Travel review: The real winter wonderland in Lapland
If anybody had told me a few days earlier that I would be floating about in the icy waters of the sea as night was falling, I would have thought they had mistaken me for an extra in Titanic.
And yet there I was, wrapped up in a survival suit, bobbing about on my back and occasionally bumping into the edge of the ice sheet that stretched away for miles into the ocean. And it was wonderful.
Above me was the vastness of an Arctic sky, fringed here and there by pine trees. Below me the freezing depths of the sea itself, on which I was floating in gentle amazement. Around me, a frozen wonderland and the delighted giggles of those in the water near me.
Had I died and gone to a sub-zero heaven? No, I was in Lapland. And what an astonishing country it turned out to be.
We all know Lapland is where a certain gentleman by the name of S. Claus Esquire lives. And now I know why … when he is not packing up presents and washing chimney soot off his robes he is having a ton of fun outdoors.
There is so much for winter visitors of all ages to see and do. So where do you start?
The town of Kemi sits on the edge of the Gulf of Bothnia, which is frozen over for half of the year. A perfect way to appreciate this stark beauty is from your own villa on the edge of the Gulf. Imagine waking up and drawing the curtains aside from two whole walls of glass … and then just sitting there with a hot drink and soaking in the sight of a new Arctic day.
The glass villas are at the Snowcastle Resort, an amazing place where you can dine in luxury and pay a visit to the Ice Restaurant – a frozen fantasyland carved from ice where you can eat, drink, take amazing photos – and even whizz down a huge slide on a blanket … all at minus five degrees all year round!
In Kemi itself is Sea Lapland Safaris, where you can sign up for a quad bike adventure; riding through pristine forests shrouded in snow and dotted with the footprints of wild creatures. When it is time for a rest, it is to enjoy spicy warm berry juice around a roaring fire in a log teepee, with smoke swirling through the roof – before more high-octane adventure on the quad bikes.
An hour and a half north, on the edge of the Arctic Circle, is the beautiful Apukka Resort which sits on the edge of a vast frozen lake among thousands of acres of Finnish forest.
The choice of accommodation includes cabins cosily reminiscent of a pioneer's refuge in the wilderness; warm and log-scented with strokable furry covers and cushions – and an atrium for a bedroom.
After dinner in the Restaurant Aitta, which serves Nordic cuisine with a modern twist and uses locally produced ingredients, we went Aurora hunting – out into the forest in a 'snowtrain' hauled by a snowmobile, looking for the Northern Lights. But the works of nature know no timetable, so sightings can never be guaranteed.
We spent a very sociable evening round the fire in another huge teepee – where occasional mini-avalanches of snow down its sides as it warmed up made us jump at first – but the food, drink and conversation left us with a warm glow. Back, then, to gaze from my fur-covered bed at the Arctic sky.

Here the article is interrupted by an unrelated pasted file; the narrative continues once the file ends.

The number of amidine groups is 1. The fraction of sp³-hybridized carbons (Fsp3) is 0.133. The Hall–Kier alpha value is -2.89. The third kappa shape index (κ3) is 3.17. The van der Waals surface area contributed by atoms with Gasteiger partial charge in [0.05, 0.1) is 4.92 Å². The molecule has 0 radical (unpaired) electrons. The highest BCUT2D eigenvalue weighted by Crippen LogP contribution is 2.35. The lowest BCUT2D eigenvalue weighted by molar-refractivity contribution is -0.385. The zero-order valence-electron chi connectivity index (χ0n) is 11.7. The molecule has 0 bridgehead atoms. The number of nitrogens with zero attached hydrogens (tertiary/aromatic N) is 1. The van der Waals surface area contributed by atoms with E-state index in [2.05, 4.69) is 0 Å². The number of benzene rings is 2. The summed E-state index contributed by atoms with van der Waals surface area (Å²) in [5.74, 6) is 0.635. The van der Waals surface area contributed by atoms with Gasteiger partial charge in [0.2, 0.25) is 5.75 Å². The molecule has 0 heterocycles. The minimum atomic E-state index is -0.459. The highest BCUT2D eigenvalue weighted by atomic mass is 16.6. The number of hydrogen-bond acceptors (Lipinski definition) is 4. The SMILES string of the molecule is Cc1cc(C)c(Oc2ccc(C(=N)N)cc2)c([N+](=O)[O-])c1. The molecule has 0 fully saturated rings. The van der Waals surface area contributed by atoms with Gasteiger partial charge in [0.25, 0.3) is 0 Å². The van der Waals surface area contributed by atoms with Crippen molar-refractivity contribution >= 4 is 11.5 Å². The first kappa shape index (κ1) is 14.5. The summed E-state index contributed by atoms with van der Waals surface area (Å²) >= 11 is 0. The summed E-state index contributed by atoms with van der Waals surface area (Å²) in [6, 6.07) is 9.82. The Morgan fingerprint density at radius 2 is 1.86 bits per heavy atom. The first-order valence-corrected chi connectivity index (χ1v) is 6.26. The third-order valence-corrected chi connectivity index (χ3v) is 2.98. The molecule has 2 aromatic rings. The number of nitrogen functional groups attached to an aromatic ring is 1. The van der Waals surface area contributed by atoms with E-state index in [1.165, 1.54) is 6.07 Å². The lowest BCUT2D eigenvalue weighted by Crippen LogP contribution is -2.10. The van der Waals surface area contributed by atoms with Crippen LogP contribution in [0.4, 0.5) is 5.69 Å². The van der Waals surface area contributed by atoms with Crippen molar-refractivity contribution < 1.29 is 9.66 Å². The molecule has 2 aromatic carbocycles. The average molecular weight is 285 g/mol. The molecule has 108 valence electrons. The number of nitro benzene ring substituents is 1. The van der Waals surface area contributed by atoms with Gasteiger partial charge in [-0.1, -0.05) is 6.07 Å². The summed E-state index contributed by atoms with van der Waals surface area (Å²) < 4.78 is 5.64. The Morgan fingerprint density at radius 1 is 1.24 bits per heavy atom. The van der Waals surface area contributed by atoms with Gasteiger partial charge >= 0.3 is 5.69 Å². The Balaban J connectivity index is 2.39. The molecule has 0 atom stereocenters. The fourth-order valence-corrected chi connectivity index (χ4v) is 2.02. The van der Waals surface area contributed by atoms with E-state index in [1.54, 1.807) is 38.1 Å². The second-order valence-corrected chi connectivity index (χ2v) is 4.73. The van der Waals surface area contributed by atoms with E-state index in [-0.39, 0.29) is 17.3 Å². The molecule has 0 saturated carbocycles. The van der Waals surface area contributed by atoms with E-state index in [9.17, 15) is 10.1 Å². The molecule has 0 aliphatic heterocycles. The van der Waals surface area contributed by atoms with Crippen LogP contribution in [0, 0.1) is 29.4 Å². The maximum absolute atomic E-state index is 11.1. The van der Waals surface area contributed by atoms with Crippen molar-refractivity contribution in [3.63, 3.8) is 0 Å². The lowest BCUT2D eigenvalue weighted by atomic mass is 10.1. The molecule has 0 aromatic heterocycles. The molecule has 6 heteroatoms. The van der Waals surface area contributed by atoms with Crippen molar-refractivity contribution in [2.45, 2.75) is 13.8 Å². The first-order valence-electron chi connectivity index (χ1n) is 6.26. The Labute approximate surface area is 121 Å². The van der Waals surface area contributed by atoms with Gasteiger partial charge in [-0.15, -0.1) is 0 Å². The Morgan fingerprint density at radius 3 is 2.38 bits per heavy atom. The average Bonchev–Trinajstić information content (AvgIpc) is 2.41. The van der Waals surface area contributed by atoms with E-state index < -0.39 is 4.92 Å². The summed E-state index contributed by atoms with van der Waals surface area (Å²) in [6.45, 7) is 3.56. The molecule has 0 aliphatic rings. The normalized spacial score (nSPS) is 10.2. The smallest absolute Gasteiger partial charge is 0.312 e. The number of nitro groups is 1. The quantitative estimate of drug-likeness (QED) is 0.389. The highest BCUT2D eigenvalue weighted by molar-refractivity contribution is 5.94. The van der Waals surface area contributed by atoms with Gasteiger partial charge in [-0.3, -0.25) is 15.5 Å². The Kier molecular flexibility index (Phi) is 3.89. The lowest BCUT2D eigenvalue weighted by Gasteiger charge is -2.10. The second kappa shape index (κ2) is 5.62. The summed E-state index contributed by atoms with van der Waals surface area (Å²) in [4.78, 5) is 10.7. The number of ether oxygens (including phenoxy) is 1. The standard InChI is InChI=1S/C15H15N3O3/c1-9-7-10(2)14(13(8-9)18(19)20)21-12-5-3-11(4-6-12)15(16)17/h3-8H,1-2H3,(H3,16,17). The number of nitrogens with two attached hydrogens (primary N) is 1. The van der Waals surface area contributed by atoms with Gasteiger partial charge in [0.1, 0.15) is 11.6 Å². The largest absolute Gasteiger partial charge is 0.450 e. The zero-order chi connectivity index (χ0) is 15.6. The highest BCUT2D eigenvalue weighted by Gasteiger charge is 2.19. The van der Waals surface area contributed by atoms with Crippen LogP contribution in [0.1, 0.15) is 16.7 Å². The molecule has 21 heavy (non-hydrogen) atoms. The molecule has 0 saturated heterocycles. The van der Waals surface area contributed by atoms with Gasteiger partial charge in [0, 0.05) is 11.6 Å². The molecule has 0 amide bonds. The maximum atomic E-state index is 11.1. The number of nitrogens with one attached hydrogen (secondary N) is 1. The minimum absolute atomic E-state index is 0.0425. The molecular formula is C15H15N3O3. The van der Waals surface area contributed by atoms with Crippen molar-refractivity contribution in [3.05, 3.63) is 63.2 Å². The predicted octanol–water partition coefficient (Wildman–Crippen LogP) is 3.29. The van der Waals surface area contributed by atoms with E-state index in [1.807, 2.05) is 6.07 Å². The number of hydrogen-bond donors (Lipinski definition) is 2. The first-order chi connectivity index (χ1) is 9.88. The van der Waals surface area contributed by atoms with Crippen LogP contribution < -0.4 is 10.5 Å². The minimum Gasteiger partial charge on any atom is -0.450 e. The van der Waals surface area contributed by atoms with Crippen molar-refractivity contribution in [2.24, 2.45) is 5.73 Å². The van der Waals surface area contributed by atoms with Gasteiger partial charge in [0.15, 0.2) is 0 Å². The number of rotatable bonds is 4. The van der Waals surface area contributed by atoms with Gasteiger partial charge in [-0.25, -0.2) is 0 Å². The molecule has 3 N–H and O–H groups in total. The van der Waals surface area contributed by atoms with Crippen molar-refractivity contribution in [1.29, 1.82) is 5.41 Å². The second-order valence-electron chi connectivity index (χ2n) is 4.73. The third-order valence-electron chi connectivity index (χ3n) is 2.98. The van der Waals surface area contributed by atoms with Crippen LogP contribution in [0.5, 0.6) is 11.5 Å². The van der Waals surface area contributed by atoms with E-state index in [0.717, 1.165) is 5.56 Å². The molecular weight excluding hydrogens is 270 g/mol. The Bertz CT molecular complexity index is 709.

Next day we met teams of joyously enthusiastic huskies who were taking us on a trek through the woodlands. With one 'driver' and one 'passenger' on each sled we tore off along the tracks, with the dogs straining eagerly at their harnesses and sometimes snatching a mouthful of snow as they ran. Afterwards we helped unharness the teams and met the mischievious husky puppies.
In Finland you do sauna. So I did sauna. In a room at 80 degrees of heat and then out to throw myself into a snowdrift. And then back into the heat and back out into the snow. I was told my face was glowing when we met for dinner later. I cannot say I was surprised.
That evening we went for a snowshoe trek to the top of a hill near Rovaniemi, where we sat round a roaring fire on little deerskin mats, toasted home-made cakes on sticks and drank hot chocolate. This is how people have survived and socialised in such remote environments for millennia and there was something very moving about sharing in that experience. Finns are so attuned to the great outdoors – and brilliantly skilled at making the best of surroundings many of us would find impossible. That is probably at the heart of their calm and resourceful personality.
There was time for more high-octane fun the next day when we took ski mobiles out for a trek round the tracks in the forest. Those machines can really move and the experience is terrific.
In sharp contrast to this was the last treat of the day, a reindeer safari. You sit on warm furs in a large sled pulled by the patient, handsome team of reindeer with their Sami handler in charge. The deers' breath clouds on the air; you see their furry muzzles only inches away and all you hear is the sound of their hooves clopping away and the slide of the runners on the snow. So tranquil – and afterwards you can feed these lovely beasts handsful of their favourite food, which is lichen. Santa would probably say: “That's the best way to end the day.”
Anna was a guest of Visit Finland (visitfinland.com) and easyJet (easyjet.com), which flies to Rovaniemi from London Gatwick and Manchester from £58.98 per person, return including taxes.
Anna stayed in a Komsio Suite at Apukka Resort (apukkaresort.fi) and in a Seaside Glass Villa at the Snowcastle Resort in Kemi (experience365.fi).
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